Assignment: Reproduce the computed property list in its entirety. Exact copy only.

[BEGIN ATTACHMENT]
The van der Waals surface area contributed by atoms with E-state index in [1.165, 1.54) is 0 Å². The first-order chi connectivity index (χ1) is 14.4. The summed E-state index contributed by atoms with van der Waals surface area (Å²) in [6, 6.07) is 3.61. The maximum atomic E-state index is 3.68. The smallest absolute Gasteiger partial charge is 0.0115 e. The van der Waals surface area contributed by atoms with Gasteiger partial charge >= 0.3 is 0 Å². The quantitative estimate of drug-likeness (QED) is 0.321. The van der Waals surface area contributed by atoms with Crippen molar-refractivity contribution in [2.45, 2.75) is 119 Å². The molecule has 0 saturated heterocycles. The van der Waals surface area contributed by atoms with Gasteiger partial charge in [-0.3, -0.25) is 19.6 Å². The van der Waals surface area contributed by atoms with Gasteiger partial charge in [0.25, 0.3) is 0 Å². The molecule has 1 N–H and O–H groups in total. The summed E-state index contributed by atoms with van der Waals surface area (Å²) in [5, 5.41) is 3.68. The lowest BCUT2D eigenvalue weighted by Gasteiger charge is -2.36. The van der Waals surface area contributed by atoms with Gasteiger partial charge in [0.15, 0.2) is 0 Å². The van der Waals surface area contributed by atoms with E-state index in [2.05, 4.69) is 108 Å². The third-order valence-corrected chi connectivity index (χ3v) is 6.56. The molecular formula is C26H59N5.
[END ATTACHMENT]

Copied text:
The van der Waals surface area contributed by atoms with E-state index in [1.165, 1.54) is 0 Å². The first-order chi connectivity index (χ1) is 14.4. The summed E-state index contributed by atoms with van der Waals surface area (Å²) in [6, 6.07) is 3.61. The maximum atomic E-state index is 3.68. The smallest absolute Gasteiger partial charge is 0.0115 e. The van der Waals surface area contributed by atoms with Gasteiger partial charge >= 0.3 is 0 Å². The quantitative estimate of drug-likeness (QED) is 0.321. The van der Waals surface area contributed by atoms with Crippen molar-refractivity contribution in [2.45, 2.75) is 119 Å². The molecule has 0 saturated heterocycles. The van der Waals surface area contributed by atoms with Gasteiger partial charge in [-0.3, -0.25) is 19.6 Å². The van der Waals surface area contributed by atoms with Gasteiger partial charge in [0.25, 0.3) is 0 Å². The molecule has 1 N–H and O–H groups in total. The summed E-state index contributed by atoms with van der Waals surface area (Å²) in [5, 5.41) is 3.68. The lowest BCUT2D eigenvalue weighted by Gasteiger charge is -2.36. The van der Waals surface area contributed by atoms with Gasteiger partial charge in [0.15, 0.2) is 0 Å². The van der Waals surface area contributed by atoms with E-state index in [2.05, 4.69) is 108 Å². The third-order valence-corrected chi connectivity index (χ3v) is 6.56. The molecular formula is C26H59N5.